To prevent innocent individuals from experiencing unwarranted prejudice the Legislature has provided a statutory framework for the expungement of criminal records under 11 Del. C. Chapter 43. The General Assembly speaks directly to the case at bar; "arrest records can be a hindrance to an innocent citizen's ability to obtain employment... This subchapter is intended to protect innocent persons from unwarranted damage which may occur as the result of arrest and other criminal proceedings which are unfounded or unproven."[5] An individual may only petition the Court for expungement for criminal actions terminated in favor of the accused.[6] Favorable terminations include acquittals, successful completion of probation before judgment, and an entrance of nolle prosequi on all charges related to a case.[7]

         Given the severity of the charge the arrest record before the Court falls within the scope of the discretionary expungement statute. For an order of expungement to be granted under 11 Del C. § 4374 the petitioner bears the burden of proving by a preponderance of the evidence that information related to the arrest may cause circumstances resulting in manifest injustice.[8] The Petitioner must provide specific facts supporting allegations of such injustice.[9] The Attorney General is made a respondent to the action and may object to or respond to a petition for discretionary expungement.[10]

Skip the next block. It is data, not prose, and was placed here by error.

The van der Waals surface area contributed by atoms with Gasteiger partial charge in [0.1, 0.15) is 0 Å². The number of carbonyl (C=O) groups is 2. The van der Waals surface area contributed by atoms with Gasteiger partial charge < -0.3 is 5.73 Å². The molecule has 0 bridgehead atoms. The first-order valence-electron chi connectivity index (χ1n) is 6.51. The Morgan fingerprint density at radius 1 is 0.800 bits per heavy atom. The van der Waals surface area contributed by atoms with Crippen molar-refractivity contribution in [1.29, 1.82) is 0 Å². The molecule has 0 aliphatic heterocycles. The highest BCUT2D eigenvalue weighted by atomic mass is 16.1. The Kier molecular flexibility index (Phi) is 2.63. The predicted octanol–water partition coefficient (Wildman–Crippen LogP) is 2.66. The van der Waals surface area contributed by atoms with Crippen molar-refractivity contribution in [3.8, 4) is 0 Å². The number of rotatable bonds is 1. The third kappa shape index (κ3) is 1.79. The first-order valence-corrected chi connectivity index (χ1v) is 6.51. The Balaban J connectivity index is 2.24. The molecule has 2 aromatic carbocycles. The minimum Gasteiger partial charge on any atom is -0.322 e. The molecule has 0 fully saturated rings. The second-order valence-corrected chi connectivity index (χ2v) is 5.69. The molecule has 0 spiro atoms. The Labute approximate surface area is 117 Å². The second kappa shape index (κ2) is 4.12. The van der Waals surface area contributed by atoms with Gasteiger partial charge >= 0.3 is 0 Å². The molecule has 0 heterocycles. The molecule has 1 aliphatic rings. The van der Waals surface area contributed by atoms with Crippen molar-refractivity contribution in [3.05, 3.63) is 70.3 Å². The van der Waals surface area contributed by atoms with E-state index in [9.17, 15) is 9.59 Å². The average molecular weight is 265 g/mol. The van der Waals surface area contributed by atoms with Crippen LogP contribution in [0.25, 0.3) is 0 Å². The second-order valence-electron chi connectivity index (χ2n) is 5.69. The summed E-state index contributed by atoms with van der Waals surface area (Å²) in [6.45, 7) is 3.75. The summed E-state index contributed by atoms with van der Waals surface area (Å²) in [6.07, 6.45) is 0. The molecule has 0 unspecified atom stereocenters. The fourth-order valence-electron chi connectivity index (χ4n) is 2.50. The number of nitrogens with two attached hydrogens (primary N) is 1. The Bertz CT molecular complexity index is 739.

At a hearing before this Court, Petitioner maintained the allegation that allowing arrest records for charges that were nolle prosequied to remain on their record is manifestly unjust. The Court considered the facts of this case and finds that expungement is proper for Petitioner.

         The statute's mandate is clear. Innocent persons are to be protected from unwarranted damage occurring from an arrest. Previous convictions are "prima facie evidence that the continued existence ... of information relating to the arrest in question does not constitute a manifest injustice to the Petitioner."[11] The Court finds the inverse to be true; a lack of previous criminal convictions coupled with favorable termination of charges brought against an individual is prima facie evidence that the continued existence of information related to the arrest in question constitutes a manifest injustice to the Petitioner. This can be extrapolated to include charges brought at the same time that have subsequently been expunged.

         The State is correct in its assertion that expungement of the PDWDCF falls within the discretionary expungement statue, but makes an unconvincing argument related to time elapsed since the arrest and severity of the charge. This Court is not convinced by the State's argument that expungement is improper at this time based on the interests of law enforcement officers investigating possible ...